Or should I say “Dear Oxford University Press”
I have just spent the afternoon going through Rutter’s “Gloria” and re-writing the pedal markings on architects tape to cover the ones that were printed in the music. Please republish this piece and let a harpist write in the pedal markings!! The architects tape should come off without harming the music but if it does, it will surly make the next harpists life easier not to have all that scribble that is (a) out of order and (b) unnecessary to re-print for a gliss when YOUR PEDALS ARE ALREADY THERE! And I know that you guys thought the handwritten font would be cool but every musician that sees this piece wets their pants just a little because it looks sloppy therefore making it difficult to read.
There. I’ve said my piece.
Or should I say “Dear Oxford University Press”
Sid- I’m assuming from your post that the pedals that are there are wrong, and not simply not the way you write them. It certainly is awful to play a part where the pedals have been put in incorrectly. it’s just as bad, or worse, when a rental part which has been used by 50 harpists has the pedals written in 50 different ways: one harpist likes them in red pencil, another in green, another between the staves, another only below the bass staff, another left foot above right, another visa versa, and on and on and on… I wish harpists would a) find a standard way of writing pedals and stick to it for parts that are going to be used by other harpists, and b) that harpists would just suck-it-up and learn to read other peoples pedal markings, even if they are not written the way that harpist writes his/her pedals.
No Carl, the markings for the pedals are correct. But in one measure of rest, for example, you have an E natural over an F sharp followed by a C sharp. Should be E over C followed by F. Then every time there is a gliss, all pedals are marked (if you’ve been playing as written, by the time you gloss the pedals are set). When you’re reading this piece it looks like 7 pedal changes in one measure (one beat to the measure). When all pedals are written, they are in this order, c d e f g a b.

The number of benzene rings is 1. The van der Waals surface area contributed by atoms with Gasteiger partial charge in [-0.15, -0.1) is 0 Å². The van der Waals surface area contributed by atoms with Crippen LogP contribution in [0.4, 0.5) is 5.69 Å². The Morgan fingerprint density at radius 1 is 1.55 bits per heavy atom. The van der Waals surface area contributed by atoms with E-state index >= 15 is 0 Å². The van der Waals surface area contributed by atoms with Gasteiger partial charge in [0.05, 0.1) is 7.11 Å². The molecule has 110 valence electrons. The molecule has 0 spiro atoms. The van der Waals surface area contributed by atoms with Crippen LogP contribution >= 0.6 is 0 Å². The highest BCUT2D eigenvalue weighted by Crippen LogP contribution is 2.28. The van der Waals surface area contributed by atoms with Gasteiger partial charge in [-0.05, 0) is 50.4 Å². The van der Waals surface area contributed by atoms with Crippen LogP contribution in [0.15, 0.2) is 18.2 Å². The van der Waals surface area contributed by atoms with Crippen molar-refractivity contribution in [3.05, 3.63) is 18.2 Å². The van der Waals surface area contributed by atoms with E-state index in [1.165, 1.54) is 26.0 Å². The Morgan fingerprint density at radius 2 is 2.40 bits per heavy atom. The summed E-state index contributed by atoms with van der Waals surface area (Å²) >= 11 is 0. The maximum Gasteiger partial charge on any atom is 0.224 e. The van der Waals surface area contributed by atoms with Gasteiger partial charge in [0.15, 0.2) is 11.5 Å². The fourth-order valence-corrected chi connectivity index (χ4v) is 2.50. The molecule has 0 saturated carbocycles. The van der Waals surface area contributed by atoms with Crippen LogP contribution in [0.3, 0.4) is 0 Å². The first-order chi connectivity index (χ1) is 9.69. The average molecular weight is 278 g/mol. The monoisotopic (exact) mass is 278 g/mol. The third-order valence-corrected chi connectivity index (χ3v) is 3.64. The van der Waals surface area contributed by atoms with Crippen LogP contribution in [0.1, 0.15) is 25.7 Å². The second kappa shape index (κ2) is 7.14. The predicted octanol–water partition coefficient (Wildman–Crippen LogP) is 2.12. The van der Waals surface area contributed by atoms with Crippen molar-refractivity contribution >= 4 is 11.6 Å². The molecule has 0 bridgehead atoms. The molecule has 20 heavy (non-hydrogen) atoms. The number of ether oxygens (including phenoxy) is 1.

I can usually quickly make out others pedal markings but this is a part of the printed music. I can’t even begin to describe how confusing this piece looks. BTW, all previous markings had been erased. If this piece weren’t rental only I’d buy my own part and use some white-out!
Really can’t agree more. I’ve had a very similar experience with his “Feel the Spirit”. The pedal markings were mostly right, and you thought “Good! They got everything,” but inevitably there were wrong/missing markings here and there that messed things up. I’d really wish they just left everything blank. To make it worse a previous harpist just wrote every marking between the staves when the original ones were right below – in awful handwriting. It’s not like I hate reading how others write markings, but at least write legibly. So I ended making a copy for myself and did my work there.
The British stuff is hard to get, but I always get new parts and put in my own markings. I hate to see parts already marked, regardless of who marks them, and the ones marked by composers are invariably marked wrong because they don’t know what they are doing. I don’t know what makes them think they should mark harp parts…I mean, would they write in bowings on string parts??
It seems reasonable for composers to mark the notes for glissandos, since those markings tell how the glissando should be played and sound, and are therefore part of the composition, as opposed to pedal change markings to assist the player. I usually see them in parentheses marked as a string of letters or the first octave in cues or note heads (except where the composer relies on software playback too much and hasn’t written for harp before, in which case It’s a three octave run of 64th notes).